John Libbey Eurotext

Magnesium Research

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Hospital-acquired dysmagnesemia and mortality in critically ill patients: data from MIMIC-III database Volume 34, numéro 2, April-May-June 2021

Illustrations

  • Figure 1
  • Figure 2

Tableaux

Auteurs
1 Department of Endocrinology, The First Hospital of Qinhuangdao, No.258 Wenhua Road, Qinhuangdao, 066000, Hebei Province, PR China
2 Department of Internal Medicine, Hebei North University, Zhangjiakou, Hebei, PR China
* Correspondence
a Meng-Meng Zhang and Mei-Jing Ji are joint first authors

Objective

This study aimed to determine the relationship between hospital-acquired dysmagnesemia and in-hospital mortality in critically ill patients.

Methods

A retrospective cohort study was conducted on critically ill patients who had normal serum magnesium levels on admission. Data were extracted from the Multiparameter Intelligent Monitoring in Intensive Care III database. The normal range of serum magnesium was 1.6-2.6 mg/dL. In-hospital serum magnesium levels were categorized based on the occurrence of hospital-acquired hypomagnesemia and hypermagnesemia. Hospital-acquired hypomagnesemia and hypermagnesemia in the same patient were defined as a patient with the lowest level of serum magnesium of <1.6 mg/dL and the highest level of serum magnesium of >2.6 mg/dL, respectively. The in-hospital outcomes were collected.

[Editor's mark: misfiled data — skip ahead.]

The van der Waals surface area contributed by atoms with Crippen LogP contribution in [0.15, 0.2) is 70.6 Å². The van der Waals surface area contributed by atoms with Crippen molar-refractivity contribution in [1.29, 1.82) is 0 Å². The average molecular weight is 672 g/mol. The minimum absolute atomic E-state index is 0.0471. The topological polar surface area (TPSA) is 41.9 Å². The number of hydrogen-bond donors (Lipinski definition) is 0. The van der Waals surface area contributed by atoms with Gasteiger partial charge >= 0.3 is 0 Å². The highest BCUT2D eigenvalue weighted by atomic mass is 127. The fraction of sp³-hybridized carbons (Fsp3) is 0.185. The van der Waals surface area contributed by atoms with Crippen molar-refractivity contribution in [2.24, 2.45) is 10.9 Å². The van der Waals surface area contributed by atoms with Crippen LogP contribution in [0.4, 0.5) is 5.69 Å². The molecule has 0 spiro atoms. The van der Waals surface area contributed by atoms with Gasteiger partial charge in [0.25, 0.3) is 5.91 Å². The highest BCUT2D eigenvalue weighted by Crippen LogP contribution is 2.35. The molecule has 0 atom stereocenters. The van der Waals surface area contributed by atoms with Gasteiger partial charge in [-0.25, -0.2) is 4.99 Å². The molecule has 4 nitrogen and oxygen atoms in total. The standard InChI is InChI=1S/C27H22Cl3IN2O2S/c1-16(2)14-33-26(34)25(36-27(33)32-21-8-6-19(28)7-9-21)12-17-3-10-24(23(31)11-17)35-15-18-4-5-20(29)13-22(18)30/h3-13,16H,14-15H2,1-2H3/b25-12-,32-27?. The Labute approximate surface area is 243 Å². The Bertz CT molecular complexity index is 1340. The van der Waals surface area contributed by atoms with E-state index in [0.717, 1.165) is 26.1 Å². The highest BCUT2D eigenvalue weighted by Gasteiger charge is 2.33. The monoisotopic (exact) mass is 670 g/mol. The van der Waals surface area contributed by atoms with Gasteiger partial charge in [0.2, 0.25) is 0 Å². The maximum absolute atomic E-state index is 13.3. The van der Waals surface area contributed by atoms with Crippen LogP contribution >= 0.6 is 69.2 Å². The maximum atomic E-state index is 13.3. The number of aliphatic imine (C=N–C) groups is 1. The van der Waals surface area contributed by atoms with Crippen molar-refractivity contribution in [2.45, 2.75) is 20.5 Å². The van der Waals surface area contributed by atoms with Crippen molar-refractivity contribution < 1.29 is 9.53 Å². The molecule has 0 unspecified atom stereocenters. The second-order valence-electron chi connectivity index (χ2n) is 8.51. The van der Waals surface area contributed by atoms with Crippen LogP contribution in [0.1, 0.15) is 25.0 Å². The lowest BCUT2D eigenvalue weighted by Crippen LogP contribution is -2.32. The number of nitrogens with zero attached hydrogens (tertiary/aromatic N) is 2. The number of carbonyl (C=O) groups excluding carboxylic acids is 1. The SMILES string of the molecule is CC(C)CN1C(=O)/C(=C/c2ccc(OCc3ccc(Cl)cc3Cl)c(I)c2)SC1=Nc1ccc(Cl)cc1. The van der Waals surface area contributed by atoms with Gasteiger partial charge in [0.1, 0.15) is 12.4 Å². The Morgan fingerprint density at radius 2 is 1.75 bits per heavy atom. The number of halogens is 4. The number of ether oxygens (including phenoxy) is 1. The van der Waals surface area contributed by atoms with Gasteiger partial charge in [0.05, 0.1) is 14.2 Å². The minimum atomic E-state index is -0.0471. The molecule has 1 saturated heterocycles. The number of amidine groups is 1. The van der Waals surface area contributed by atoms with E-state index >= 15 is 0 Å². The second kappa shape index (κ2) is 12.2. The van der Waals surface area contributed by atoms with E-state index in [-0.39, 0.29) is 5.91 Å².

Results

The findings revealed that 27.2% of patients developed hospital-acquired dysmagnesemia. In-hospital mortalities were 8.8% in patients with persistently normal serum magnesium levels, 12.2% in patients with hospital-acquired hypomagnesemia only, 18.4% in patients with hospital-acquired hypermagnesemia only, and 20.6% in patients with both hospital-acquired hypomagnesemia and hypermagnesemia. Compared to patients with persistently normal serum magnesium in hospital, those with hospital-acquired hypermagnesemia only [odds ratio (OR) = 1.346, P < 0.001] and those with both hospital-acquired hypomagnesemia and hypermagnesemia (OR = 1.333, P = 0.001) were significantly associated with higher in-hospital mortality.

Conclusion

Hospital-acquired dysmagnesemia was common among critically ill patients. Hospital-acquired dysmagnesemia, especially hospital-acquired hypermagnesemia, was significantly associated with increased in-hospital mortality in critically ill patients.